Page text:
Instead of sorting the arrays using an auxiliary function, we will sort them using the Arrays class.

Once both arrays are sorted, we traverse the arrays checking if the counts for the characters match. If not; the strings are not anagrams and the function returns `false`.

If we complete the loop, then the strings are anagrams.

Please look at the comments section of this implementation. It seems that we improved on our last implementation.

    /**
     * Given two strings s and t,
     * return true if t is an anagram of s, and false otherwise.
     * Using hashmap.
     * 
     * Counting characters in both strings then comparing results.
     * Similar to using two hashmaps but considerably faster.
     * 
     * Runtime: O(n) - Space: O(n)
     * 36 / 36 test cases passed.
     * Status: Accepted
     * Runtime: 1 ms
     * Memory Usage: 39.2 MB
     */
    static public boolean isAnagram3(String s, String t) {

        // **** sanity checks ****
        if (s.length() != t.length()) return false;

        // **** initialization ****
        int[] freq1 = new int[256];
        int[] freq2 = new int[256];
        
        // **** populate int[] freq1 - O(n) ****
        for (char ch : s.toCharArray())
            freq1[ch]++;

        // **** populate int[] freq2 - O(n) ****
        for (char ch : t.toCharArray())
            freq2[ch]++;

        // **** compare frequencies of lowercase characters - O(n) ****
        for (int i = 'a'; i <= 'z' ; i++)
            if (freq1[i] != freq2[i]) return false;

        // **** strings are anagrams ****
        return true;
    }

In this implementation of the function of interest we use two int[] arrays which are populated with the counts of the characters of each string. This is similar to using a hashmap since each character has a count for each string.

After populating both arrays we compare the counts. If a count is not a match, we return `false` to indicate the strings are not anagrams.

If we reach the end of the last loop, we return `true` to indicate that the strings are anagrams.

If you check the comments section of this implementation we were able to shave 1 millisecond from the previous code.

    /**
     * Given two strings s and t,
     * return true if t is an anagram of s, and false otherwise.
     * Using hashmap.
     * 
     * Counting characters in both strings then comparing results.
     * Similar to using a single hashmap but considerably faster.
     * 
     * 36 / 36 test cases passed.
     * Status: Accepted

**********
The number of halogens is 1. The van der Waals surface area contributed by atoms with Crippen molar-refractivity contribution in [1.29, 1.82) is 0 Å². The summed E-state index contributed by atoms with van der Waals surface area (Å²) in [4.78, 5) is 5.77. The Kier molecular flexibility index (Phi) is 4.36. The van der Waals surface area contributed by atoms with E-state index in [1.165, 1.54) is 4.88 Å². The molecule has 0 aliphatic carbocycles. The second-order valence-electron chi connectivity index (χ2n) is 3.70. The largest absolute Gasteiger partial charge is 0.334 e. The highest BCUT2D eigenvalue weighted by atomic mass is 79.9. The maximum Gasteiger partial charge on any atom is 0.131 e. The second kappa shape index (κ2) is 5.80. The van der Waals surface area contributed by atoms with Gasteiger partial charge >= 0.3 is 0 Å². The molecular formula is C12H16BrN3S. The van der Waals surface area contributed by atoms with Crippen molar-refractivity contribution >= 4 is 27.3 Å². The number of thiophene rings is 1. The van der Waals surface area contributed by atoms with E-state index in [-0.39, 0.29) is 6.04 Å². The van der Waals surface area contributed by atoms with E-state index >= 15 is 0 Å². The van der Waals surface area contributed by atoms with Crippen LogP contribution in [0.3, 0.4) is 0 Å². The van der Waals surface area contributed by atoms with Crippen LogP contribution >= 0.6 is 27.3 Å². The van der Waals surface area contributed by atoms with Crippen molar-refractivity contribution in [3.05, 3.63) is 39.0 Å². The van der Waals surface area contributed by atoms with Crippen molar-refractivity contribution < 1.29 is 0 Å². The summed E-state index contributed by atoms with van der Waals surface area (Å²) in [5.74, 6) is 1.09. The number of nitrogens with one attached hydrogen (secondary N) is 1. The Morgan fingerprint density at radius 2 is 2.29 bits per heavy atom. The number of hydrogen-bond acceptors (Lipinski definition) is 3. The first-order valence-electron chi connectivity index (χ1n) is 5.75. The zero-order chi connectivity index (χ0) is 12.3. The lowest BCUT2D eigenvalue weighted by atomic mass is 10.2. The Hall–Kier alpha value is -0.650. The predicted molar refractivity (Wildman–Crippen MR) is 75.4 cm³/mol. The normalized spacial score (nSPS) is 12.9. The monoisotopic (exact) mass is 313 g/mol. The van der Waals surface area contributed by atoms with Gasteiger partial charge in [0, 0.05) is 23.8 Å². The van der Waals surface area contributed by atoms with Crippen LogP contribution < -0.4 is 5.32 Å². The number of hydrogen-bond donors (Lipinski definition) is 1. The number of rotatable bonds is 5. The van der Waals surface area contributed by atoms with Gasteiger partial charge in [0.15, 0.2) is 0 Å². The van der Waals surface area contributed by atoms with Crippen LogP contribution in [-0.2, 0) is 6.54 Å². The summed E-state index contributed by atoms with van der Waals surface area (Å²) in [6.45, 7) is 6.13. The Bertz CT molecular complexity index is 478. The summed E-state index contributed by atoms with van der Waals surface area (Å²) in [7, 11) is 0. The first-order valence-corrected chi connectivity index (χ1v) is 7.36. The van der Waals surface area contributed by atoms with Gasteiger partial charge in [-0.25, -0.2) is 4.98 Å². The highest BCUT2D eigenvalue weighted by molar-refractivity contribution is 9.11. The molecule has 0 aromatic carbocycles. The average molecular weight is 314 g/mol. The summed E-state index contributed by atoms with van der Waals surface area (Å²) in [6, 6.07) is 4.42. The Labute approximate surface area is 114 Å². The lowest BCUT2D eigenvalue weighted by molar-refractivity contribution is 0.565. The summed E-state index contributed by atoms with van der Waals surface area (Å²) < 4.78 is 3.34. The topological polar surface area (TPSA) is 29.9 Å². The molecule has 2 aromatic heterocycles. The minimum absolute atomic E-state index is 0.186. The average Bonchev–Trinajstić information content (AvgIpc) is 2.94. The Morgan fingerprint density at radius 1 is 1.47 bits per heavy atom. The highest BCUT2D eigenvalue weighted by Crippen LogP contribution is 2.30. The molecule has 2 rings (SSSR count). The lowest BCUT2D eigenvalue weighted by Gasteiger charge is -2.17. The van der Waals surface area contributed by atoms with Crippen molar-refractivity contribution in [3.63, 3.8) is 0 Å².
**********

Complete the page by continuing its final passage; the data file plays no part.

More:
* Runtime: 1 ms
     * Memory Usage: 38.7 MB
     * 
     * Runtime: 1 ms, faster than 100.00% of Java online submissions.
     * Memory Usage: 38.7 MB, less than 99.76% of Java online submissions.
     */
    static public boolean isAnagram(String s, String t) {

        // **** sanity checks ****
        if (s.length() != t.length()) return false;

        // **** initialization ****
        int[] freq = new int[256];
        
        // **** increment characters frequencies - O(n) ****
        for (char ch : s.toCharArray())
            freq[ch]++;

        // **** decrement character frequencies - O(n) ****
        for (char ch : t.toCharArray())
            freq[ch]--;

        // **** check character frequencies - O(n) ****
        for (int i = 'a'; i <= 'z' ; i++)
            if (freq[i] != 0) return false;

        // **** strings are anagrams ****
        return true;     
    }

In this implementation we use a single int[] array to keep track of the frequencies of the characters from the first string.

We then traverse the second string decreasing the frequency counts. If a frequency goes negative, the strings are not anagrams and we return `false`.

If we reach the last statement in the function we return `true` since the strings are anagrams of each other.

Please take a look at the comments section in this implementation. It appears that it is 1 millisecond faster than 100% of the submissions!

Hope you enjoyed solving this problem as much as I did. The entire code for this project can be found in my GitHub repository named ValidAnagram.

Please note that the code here presented might not be the best possible solution. After solving a problem, you should take a look at the best accepted solutions provided by the different websites (i.e., HackerRank, LeetCode to name a few). The idea is to learn concepts, not to memorize solutions.

If you have comments or questions regarding this, or any other post in this blog, please do not hesitate and leave me a note below. I will reply as soon as possible.

Keep on reading and experimenting. It is one of the best ways to learn, become proficient, refresh your knowledge and enhance your developer / engineering toolset.

Thanks for reading, feel free to connect with me John Canessa at LinkedIn.

Enjoy;

John